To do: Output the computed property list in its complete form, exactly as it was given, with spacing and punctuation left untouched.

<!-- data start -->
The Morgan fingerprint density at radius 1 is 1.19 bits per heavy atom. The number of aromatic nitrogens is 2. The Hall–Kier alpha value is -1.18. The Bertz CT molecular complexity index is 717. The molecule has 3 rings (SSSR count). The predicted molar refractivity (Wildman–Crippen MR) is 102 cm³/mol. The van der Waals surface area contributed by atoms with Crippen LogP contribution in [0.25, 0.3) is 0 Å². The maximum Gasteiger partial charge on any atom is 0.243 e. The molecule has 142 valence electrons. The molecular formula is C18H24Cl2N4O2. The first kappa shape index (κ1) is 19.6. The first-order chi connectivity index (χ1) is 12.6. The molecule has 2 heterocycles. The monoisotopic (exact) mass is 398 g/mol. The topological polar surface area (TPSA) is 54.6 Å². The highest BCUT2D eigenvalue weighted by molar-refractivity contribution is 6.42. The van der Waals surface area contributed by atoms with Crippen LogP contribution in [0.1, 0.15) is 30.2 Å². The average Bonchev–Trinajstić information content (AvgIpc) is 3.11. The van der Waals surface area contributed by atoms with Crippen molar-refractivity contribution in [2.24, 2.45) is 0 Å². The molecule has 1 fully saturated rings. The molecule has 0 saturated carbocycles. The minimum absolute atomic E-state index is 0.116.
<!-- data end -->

The Morgan fingerprint density at radius 1 is 1.19 bits per heavy atom. The number of aromatic nitrogens is 2. The Hall–Kier alpha value is -1.18. The Bertz CT molecular complexity index is 717. The molecule has 3 rings (SSSR count). The predicted molar refractivity (Wildman–Crippen MR) is 102 cm³/mol. The van der Waals surface area contributed by atoms with Crippen LogP contribution in [0.25, 0.3) is 0 Å². The maximum Gasteiger partial charge on any atom is 0.243 e. The molecule has 142 valence electrons. The molecular formula is C18H24Cl2N4O2. The first kappa shape index (κ1) is 19.6. The first-order chi connectivity index (χ1) is 12.6. The molecule has 2 heterocycles. The monoisotopic (exact) mass is 398 g/mol. The topological polar surface area (TPSA) is 54.6 Å². The highest BCUT2D eigenvalue weighted by molar-refractivity contribution is 6.42. The van der Waals surface area contributed by atoms with Crippen LogP contribution in [0.1, 0.15) is 30.2 Å². The average Bonchev–Trinajstić information content (AvgIpc) is 3.11. The van der Waals surface area contributed by atoms with Crippen molar-refractivity contribution in [2.24, 2.45) is 0 Å². The molecule has 1 fully saturated rings. The molecule has 0 saturated carbocycles. The minimum absolute atomic E-state index is 0.116.